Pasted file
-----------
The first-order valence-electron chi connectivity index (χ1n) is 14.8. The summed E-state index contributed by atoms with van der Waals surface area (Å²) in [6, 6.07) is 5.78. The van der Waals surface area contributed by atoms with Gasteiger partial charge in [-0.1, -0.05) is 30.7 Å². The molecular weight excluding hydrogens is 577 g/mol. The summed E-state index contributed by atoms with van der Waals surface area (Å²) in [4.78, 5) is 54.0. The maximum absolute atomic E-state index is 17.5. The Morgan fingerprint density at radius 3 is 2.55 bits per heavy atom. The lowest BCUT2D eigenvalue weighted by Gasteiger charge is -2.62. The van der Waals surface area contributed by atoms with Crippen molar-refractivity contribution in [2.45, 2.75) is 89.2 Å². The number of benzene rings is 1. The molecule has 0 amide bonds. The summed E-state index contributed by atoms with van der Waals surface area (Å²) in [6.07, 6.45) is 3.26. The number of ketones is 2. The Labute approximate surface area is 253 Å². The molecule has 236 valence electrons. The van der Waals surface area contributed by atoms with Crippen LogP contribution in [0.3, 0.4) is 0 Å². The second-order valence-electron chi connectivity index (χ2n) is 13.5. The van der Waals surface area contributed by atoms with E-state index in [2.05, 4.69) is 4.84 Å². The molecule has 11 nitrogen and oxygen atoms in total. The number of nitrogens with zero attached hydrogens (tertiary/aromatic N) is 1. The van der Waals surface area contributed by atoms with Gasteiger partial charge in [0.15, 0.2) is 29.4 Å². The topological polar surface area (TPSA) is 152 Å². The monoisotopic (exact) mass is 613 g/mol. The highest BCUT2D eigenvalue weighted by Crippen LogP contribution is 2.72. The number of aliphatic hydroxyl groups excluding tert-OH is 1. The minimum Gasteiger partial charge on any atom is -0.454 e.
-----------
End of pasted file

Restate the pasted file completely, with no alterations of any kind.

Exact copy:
The first-order valence-electron chi connectivity index (χ1n) is 14.8. The summed E-state index contributed by atoms with van der Waals surface area (Å²) in [6, 6.07) is 5.78. The van der Waals surface area contributed by atoms with Gasteiger partial charge in [-0.1, -0.05) is 30.7 Å². The molecular weight excluding hydrogens is 577 g/mol. The summed E-state index contributed by atoms with van der Waals surface area (Å²) in [4.78, 5) is 54.0. The maximum absolute atomic E-state index is 17.5. The Morgan fingerprint density at radius 3 is 2.55 bits per heavy atom. The lowest BCUT2D eigenvalue weighted by Gasteiger charge is -2.62. The van der Waals surface area contributed by atoms with Crippen molar-refractivity contribution in [2.45, 2.75) is 89.2 Å². The number of benzene rings is 1. The molecule has 0 amide bonds. The summed E-state index contributed by atoms with van der Waals surface area (Å²) in [6.07, 6.45) is 3.26. The number of ketones is 2. The Labute approximate surface area is 253 Å². The molecule has 236 valence electrons. The van der Waals surface area contributed by atoms with Crippen LogP contribution in [0.3, 0.4) is 0 Å². The second-order valence-electron chi connectivity index (χ2n) is 13.5. The van der Waals surface area contributed by atoms with E-state index in [2.05, 4.69) is 4.84 Å². The molecule has 11 nitrogen and oxygen atoms in total. The number of nitrogens with zero attached hydrogens (tertiary/aromatic N) is 1. The van der Waals surface area contributed by atoms with Gasteiger partial charge in [0.15, 0.2) is 29.4 Å². The topological polar surface area (TPSA) is 152 Å². The monoisotopic (exact) mass is 613 g/mol. The highest BCUT2D eigenvalue weighted by Crippen LogP contribution is 2.72. The number of aliphatic hydroxyl groups excluding tert-OH is 1. The minimum Gasteiger partial charge on any atom is -0.454 e.